McDonnell-Douglas let us take that out and try to sell it. They licensed that to us and let us go off and start KeyLogic and try to sell that—which worked really well for several years, because time-sharing was in at that time, and other companies with mainframe computers that they wanted to be able to use in that kind of environment saw the value of this; bank processing [for example]. It was just incredible. Things went really well for a few years, but then it was the late eighties and everybody suddenly thought everything was going to be on PCs, and all these big companies shut down all their mainframe divisions and went to small mini-computers and PCs and figured there would be no more networking. “We don’t have to do networking.” The downside of time sharing was that you were on these big networks, and you didn’t always get as much time on a computer as you wanted to get; so the big thing in the late eighties or early nineties was, “Out with time sharing. All the computing that you could possibly want can be on your desk. You don’t have to share it with anybody; you know exactly how much you have; and you won’t have to communicate!”

Janet Abbate:

But how do you do transactions?

Ann Hardy:

Well, they forgot to think about that! [laughs.]

Janet Abbate:

I mean, it seems like the banks and airlines would realize they still needed networks.

Ann Hardy:

I know. They just didn’t think about what was going to happen next. You know how the market goes. Like the last two years [which saw the high-tech bubble burst]: the market gets on some wave, and then management gets on the wave, and they don’t really think about all the practical things that are going to happen next. So they all got on this wave of “No more networks; no more sharing. Everybody’s got their own and will do their own processing.”

When the market went away, we pretty much sold off some of the assets and closed that down, because that was just not..., When the market’s bad, it’s better to go on vacation! [laughs.]

Travels Abroad

Janet Abbate:

This is the early nineties?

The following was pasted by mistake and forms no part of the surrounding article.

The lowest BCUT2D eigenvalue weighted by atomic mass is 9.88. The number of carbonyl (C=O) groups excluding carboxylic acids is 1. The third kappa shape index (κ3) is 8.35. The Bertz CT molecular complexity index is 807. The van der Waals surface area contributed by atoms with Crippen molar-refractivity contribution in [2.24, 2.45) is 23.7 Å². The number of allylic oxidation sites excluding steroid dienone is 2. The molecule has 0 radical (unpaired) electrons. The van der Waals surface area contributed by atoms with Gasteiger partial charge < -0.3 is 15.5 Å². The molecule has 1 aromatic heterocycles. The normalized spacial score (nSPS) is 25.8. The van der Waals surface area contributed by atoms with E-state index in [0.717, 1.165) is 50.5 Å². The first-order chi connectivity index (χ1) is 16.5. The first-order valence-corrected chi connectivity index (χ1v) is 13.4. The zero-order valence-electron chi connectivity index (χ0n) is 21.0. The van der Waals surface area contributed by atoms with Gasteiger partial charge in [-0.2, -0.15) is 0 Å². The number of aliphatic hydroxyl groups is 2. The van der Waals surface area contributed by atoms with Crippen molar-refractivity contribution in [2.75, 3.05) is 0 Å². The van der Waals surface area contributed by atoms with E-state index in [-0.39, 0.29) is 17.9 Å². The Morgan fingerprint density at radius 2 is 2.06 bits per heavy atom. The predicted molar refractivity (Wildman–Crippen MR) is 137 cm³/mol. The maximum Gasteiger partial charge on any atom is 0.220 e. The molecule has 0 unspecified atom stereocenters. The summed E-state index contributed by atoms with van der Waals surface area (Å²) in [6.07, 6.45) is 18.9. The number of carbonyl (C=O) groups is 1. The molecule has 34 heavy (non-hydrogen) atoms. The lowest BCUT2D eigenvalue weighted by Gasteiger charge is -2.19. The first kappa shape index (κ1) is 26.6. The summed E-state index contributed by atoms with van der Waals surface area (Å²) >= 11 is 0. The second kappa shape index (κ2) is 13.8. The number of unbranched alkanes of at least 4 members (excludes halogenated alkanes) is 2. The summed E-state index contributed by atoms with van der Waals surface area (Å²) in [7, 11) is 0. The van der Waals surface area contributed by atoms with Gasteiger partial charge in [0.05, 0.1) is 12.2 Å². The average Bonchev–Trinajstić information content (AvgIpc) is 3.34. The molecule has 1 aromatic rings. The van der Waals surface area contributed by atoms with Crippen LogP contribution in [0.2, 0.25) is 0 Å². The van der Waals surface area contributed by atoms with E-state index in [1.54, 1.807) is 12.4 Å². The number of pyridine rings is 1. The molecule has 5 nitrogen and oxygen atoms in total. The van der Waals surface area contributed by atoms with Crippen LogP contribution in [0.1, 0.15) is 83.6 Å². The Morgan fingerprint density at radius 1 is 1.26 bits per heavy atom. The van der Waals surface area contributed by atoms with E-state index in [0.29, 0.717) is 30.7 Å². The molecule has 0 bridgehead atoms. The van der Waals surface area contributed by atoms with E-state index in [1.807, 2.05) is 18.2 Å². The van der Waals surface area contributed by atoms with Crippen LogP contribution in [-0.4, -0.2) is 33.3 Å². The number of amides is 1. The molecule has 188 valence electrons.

Ann Hardy:

This is the early nineties. So I went on vacation for a couple years. I did some consulting, and I spent a lot of time in Mexico and had a wonderful time. I can’t wait to go back! [laughs]

Janet Abbate:

Just having fun?

Ann Hardy:

Just having fun! Well, you know, when the market is bad, you go and have a good time, and then when the market comes back, you come back to work.

Janet Abbate:

Did you ever make it to Paris?

Ann Hardy:

Well, I did a lot of work in Paris when I was working at Tymshare.

Janet Abbate:

So you did manage to get there.

Ann Hardy:

Later on I managed to get to Paris. I didn’t get there with the operating system, but I got there with the applications. I did a lot of stuff in Paris later on, in the seventies. I spent a lot of time in Paris; a lot of time in Italy, in Rome and Florence; a lot of time in London—a lot of good places!

Janet Abbate:

Now, were there other women? I know there should have been in London, because there were lots of women in computing there, but in places like Paris and Rome, was that unusual?

Ann Hardy:

I never ran into another woman.

Janet Abbate:

Really!

Ann Hardy:

Ever.

Janet Abbate:

Even in England?

Ann Hardy:

No, no, even in England. I can’t think of ever—I’m sure it must have happened, but I can’t ever remember being in a meeting where I wasn’t the only woman. It stopped ever even making me think about it, because I had gone for so many years without [meeting other women]. At Tymshare there were no other women in senior management, so at all the managers’ meetings: nothing. There were never women. There just never were women in anything we did. We did a big project with American Express in the Philippines, and they took us all to the Philippines—twenty people: I was the only woman. I just never ran into women.